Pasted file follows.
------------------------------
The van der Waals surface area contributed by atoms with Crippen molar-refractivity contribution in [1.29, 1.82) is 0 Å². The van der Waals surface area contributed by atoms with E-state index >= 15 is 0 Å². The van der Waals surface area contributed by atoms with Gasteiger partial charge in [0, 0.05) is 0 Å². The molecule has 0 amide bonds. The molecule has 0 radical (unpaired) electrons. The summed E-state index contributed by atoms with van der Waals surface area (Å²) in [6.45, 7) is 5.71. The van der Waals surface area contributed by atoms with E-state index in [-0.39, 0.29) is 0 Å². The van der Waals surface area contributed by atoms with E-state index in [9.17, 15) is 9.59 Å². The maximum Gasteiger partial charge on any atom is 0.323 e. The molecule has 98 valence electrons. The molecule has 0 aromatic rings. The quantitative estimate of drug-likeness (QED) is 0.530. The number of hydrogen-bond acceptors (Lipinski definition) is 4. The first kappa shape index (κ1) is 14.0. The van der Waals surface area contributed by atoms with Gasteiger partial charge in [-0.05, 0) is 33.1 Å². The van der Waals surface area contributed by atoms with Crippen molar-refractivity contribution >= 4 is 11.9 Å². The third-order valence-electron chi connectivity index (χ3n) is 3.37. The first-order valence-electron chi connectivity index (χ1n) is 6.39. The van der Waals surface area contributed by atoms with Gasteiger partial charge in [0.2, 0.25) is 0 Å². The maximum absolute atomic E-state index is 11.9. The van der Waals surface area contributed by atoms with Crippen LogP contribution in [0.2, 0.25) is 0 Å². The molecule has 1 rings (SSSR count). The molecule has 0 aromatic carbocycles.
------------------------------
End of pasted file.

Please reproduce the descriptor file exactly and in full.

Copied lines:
The van der Waals surface area contributed by atoms with Crippen molar-refractivity contribution in [1.29, 1.82) is 0 Å². The van der Waals surface area contributed by atoms with E-state index >= 15 is 0 Å². The van der Waals surface area contributed by atoms with Gasteiger partial charge in [0, 0.05) is 0 Å². The molecule has 0 amide bonds. The molecule has 0 radical (unpaired) electrons. The summed E-state index contributed by atoms with van der Waals surface area (Å²) in [6.45, 7) is 5.71. The van der Waals surface area contributed by atoms with E-state index in [-0.39, 0.29) is 0 Å². The van der Waals surface area contributed by atoms with E-state index in [9.17, 15) is 9.59 Å². The maximum Gasteiger partial charge on any atom is 0.323 e. The molecule has 98 valence electrons. The molecule has 0 aromatic rings. The quantitative estimate of drug-likeness (QED) is 0.530. The number of hydrogen-bond acceptors (Lipinski definition) is 4. The first kappa shape index (κ1) is 14.0. The van der Waals surface area contributed by atoms with Gasteiger partial charge in [-0.05, 0) is 33.1 Å². The van der Waals surface area contributed by atoms with Crippen molar-refractivity contribution >= 4 is 11.9 Å². The third-order valence-electron chi connectivity index (χ3n) is 3.37. The first-order valence-electron chi connectivity index (χ1n) is 6.39. The van der Waals surface area contributed by atoms with Gasteiger partial charge in [0.2, 0.25) is 0 Å². The maximum absolute atomic E-state index is 11.9. The van der Waals surface area contributed by atoms with Crippen LogP contribution in [0.2, 0.25) is 0 Å². The molecule has 1 rings (SSSR count). The molecule has 0 aromatic carbocycles.